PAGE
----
Our conclusions are contrary to those of Wunderink et al10 whose recent clinical trial concluded that linezolid has superior clinical efficacy compared to vancomycin. Closer examination of this trial, however, helps to reconcile their results with our meta-analysis. Of the 1184 participants randomised into the Wunderink et al study, only 339 (28%) were included in the clinical efficacy analysis. Excluding 72% of all randomised patients undermined the balancing of potential confounders conferred by randomisation. Not surprisingly, there were notable differences between the linezolid and vancomycin groups: patients treated with vancomycin had higher rates of mechanical ventilation, bacteraemia, diabetes, renal failure and heart failure; and the levels of vancomycin were suboptimal in half of the patients enrolled in the trial biasing against clinical success with vancomycin. The authors claimed linezolid superiority based on their per protocol analysis but there was no significant difference in clinical response or mortality in the intention-to-treat analysis. Of note, the CONSORT29 and ICH guidelines30 recommend intention-to-treat analyses for all clinical trials. Nonetheless, our meta-analysis shows that even if one combines only the per-protocol patients from all available trials comparing linezolid versus vancomycin (figure 3B), the pooled results including data from 1161 per-protocol patients still do not show an advantage with linezolid. Last, it was stated in the report by Wunderink et al10 that Pfizer had the power to override the clinical outcomes as determined by the investigators, but no details regarding the reasons or extent of overriding were provided.
We found few differences in the drugs’ side effect profiles. The most significant difference was found with respect to gastrointestinal events, which were more frequent with linezolid, while thrombocytopenia was numerically, but not significantly higher despite linezolid's well-known predilection to cause bone marrow suppression. Differences in definitions of thrombocytopenia used in the studies may have led to the high-observed heterogeneity and may have precluded the detection of this side effect with linezolid. The lack of difference could, however, also be explained on clinical grounds: usual treatment courses for pneumonia may be too short to realise the time-dependent risk of thrombocytopenia and vancomycin itself can also cause thrombocytopenia. Renal failure may be associated with vancomycin, but it was not significantly more frequent in patients treated with vancomycin compared with linezolid in our meta-analysis. Definitions of renal failure did vary among studies, and may explain the high heterogeneity for this analysis, but the very small difference in renal failure rates (0.7%) among 3421 patients makes a significant difference unlikely. The lack of difference may also reflect the more ‘healthy-patient’ inclusion biases of randomised controlled trials. Finally, the comparable rates of study drug discontinuation due to adverse events (figure 6B) further affirms a minimal difference in the safety profiles between vancomycin and linezolid.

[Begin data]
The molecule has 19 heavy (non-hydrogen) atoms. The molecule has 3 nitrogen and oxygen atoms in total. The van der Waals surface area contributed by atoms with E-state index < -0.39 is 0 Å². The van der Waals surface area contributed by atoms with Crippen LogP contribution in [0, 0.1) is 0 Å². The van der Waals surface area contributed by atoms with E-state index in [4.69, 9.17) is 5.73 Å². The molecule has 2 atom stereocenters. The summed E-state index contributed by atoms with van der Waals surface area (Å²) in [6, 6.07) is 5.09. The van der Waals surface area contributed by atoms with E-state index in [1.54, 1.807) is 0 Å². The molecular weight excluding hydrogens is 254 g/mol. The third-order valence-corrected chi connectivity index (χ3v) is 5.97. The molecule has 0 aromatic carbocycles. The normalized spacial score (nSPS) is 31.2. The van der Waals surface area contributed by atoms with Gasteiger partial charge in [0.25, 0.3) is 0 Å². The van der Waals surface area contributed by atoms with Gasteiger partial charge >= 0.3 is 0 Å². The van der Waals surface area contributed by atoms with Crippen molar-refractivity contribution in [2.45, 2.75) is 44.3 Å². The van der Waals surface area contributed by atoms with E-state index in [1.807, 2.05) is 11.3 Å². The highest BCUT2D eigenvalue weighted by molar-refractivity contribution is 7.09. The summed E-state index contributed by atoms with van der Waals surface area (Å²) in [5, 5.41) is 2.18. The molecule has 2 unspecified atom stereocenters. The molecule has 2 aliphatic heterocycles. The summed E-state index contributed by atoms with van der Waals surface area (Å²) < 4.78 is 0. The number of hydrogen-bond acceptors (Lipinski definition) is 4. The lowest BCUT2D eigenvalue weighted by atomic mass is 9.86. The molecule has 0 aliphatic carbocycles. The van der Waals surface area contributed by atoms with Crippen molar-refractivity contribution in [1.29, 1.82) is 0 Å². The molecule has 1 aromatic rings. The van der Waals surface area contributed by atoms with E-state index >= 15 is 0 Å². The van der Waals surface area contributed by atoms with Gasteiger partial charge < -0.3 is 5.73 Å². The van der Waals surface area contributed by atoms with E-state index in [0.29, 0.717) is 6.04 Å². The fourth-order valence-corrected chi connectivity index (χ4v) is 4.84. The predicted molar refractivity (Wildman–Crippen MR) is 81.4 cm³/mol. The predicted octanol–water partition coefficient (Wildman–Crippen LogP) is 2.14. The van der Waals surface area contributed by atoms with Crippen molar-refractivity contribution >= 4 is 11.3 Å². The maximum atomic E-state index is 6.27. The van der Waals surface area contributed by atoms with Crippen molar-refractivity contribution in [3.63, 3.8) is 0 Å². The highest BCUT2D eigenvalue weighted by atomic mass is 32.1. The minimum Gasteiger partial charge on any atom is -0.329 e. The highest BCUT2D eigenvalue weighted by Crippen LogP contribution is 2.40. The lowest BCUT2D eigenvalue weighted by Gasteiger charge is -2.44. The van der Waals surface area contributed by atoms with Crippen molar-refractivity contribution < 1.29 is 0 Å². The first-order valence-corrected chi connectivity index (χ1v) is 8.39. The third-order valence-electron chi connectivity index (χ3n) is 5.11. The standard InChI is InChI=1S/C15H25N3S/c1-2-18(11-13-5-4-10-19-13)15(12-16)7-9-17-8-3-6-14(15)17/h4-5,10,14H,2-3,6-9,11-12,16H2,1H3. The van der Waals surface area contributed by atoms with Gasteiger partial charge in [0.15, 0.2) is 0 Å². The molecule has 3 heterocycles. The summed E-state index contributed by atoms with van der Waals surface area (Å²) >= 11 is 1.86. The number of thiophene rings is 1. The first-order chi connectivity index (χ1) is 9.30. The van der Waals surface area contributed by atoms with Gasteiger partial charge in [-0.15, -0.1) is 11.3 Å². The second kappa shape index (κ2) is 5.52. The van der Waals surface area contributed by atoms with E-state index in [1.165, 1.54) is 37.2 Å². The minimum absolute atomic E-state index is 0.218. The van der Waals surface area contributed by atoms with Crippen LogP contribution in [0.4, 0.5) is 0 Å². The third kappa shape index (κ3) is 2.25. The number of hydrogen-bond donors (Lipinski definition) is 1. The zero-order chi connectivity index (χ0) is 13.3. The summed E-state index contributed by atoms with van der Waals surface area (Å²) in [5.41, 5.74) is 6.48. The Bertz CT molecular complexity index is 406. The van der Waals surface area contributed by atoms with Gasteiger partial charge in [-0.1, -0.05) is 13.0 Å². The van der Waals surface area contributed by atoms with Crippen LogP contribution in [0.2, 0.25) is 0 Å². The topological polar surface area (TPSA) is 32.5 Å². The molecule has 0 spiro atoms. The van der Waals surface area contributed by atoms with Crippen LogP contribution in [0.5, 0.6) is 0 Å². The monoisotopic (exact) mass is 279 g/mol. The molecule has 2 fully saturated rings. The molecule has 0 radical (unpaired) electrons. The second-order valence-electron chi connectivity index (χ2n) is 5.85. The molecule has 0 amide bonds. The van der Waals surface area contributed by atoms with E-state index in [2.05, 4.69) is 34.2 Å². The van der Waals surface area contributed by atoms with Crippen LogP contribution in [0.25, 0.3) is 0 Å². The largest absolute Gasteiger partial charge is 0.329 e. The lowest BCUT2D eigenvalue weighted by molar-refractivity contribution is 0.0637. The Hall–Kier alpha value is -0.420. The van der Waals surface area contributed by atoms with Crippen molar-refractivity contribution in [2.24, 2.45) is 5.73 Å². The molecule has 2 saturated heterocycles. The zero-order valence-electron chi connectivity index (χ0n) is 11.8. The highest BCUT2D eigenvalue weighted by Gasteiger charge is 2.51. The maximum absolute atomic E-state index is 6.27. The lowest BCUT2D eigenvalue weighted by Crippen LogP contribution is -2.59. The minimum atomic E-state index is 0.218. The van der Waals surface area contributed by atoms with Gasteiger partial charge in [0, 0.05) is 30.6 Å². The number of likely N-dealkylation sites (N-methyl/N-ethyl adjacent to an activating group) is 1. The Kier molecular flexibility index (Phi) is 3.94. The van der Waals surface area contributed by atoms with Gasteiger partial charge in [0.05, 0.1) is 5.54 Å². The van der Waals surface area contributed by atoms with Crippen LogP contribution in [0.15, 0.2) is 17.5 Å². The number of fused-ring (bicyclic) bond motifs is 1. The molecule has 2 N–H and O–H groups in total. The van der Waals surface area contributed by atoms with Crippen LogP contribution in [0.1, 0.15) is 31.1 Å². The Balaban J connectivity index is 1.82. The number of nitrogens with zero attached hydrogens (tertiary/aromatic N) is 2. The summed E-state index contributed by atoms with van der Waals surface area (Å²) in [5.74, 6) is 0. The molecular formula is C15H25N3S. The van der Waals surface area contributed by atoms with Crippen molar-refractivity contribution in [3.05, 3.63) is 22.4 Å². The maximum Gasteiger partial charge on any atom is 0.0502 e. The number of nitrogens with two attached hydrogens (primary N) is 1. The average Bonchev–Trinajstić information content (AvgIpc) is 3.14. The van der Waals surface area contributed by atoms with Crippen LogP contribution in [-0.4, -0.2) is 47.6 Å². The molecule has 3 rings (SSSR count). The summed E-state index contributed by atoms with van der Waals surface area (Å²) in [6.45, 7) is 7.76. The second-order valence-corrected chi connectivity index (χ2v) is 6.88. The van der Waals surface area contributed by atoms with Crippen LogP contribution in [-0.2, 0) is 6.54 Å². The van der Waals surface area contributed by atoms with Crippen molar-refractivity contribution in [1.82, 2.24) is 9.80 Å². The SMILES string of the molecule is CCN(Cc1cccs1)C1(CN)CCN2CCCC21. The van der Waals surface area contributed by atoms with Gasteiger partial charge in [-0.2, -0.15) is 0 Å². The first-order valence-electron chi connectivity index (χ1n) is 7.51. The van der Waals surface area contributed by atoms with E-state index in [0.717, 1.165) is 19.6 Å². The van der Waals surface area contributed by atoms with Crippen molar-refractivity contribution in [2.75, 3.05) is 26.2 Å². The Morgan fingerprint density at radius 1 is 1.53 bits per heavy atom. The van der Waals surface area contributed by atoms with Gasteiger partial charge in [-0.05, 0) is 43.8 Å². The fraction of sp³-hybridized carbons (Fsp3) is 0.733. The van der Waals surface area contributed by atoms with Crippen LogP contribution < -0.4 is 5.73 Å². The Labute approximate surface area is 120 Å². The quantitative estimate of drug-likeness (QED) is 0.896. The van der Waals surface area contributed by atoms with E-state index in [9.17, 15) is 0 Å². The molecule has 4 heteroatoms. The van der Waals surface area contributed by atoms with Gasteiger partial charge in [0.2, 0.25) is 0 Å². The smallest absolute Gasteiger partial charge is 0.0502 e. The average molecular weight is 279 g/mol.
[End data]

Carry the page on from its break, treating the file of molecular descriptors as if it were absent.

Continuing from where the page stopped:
Limitations of our study follow from limitations in the source trials. Randomised controlled trials set selective inclusion criteria that can limit their generalisability to unselected populations. None of the studies specifically focused on MRSA with higher vancomycin minimum-inhibitory concentrations nor did any of the studies utilise continuous vancomycin infusion. Some of the trials were open-label studies leading to potential ascertainment bias for clinical endpoints; however, the results of our analyses remained consistent when stratified by the presence or absence of blinding. The traditional limitation of a lack of power to detect mortality differences from individual trials on HAP is no longer a concern as our meta-analysis included approximately 4000 patients and allowed close to 100% power to detect a mortality or clinical response difference, thereby conferring a high degree of confidence that there are no advantages for either drug. The heterogeneity was substantial for both gastrointestinal events and thrombocytopenia; however, the lack of differences and low heterogeneity seen within the study drug discontinuation due to adverse events analysis supports our overall findings of a similar safety profile between drugs.
In conclusion, similar efficacy and safety profiles show that both vancomycin and linezolid are equivalent in patients with HAP.
The authors thank Ms Ashley Calhoon for providing administrative support and Dr Cynthia Schmidt for the library support. Institutional Review Board: Exempted.
Review history and Supplementary material
This web only file has been produced by the BMJ Publishing Group from an electronic file supplied by the author(s) and has not been edited for content.
Files in this Data Supplement:
- Data supplement 1 - Online supplement
Contributors AK was involved in conception and design of the study. AK and MR were involved in collection of the data. AK and GH were involved in statistical analysis. AK, MK, GH and MR were involved in analysis and interpretation of data and drafting of the article and critical revision for important intellectual content. AK, MK, GH and MR approved the final version of the manuscript to be published. AK is the guarantor.
Funding This research received no specific grant from any funding agency in the public, commercial or not-for-profit sectors.
Competing interests MR research grants from 3M and Molnlycke in the form of contracts to the University of Nebraska Medical Center, and advisory board/consultant/honoraria from 3M, Bard, Molnlycke, Artise.
Provenance and peer review Not commissioned; externally peer reviewed.
Data sharing statement No additional data are available.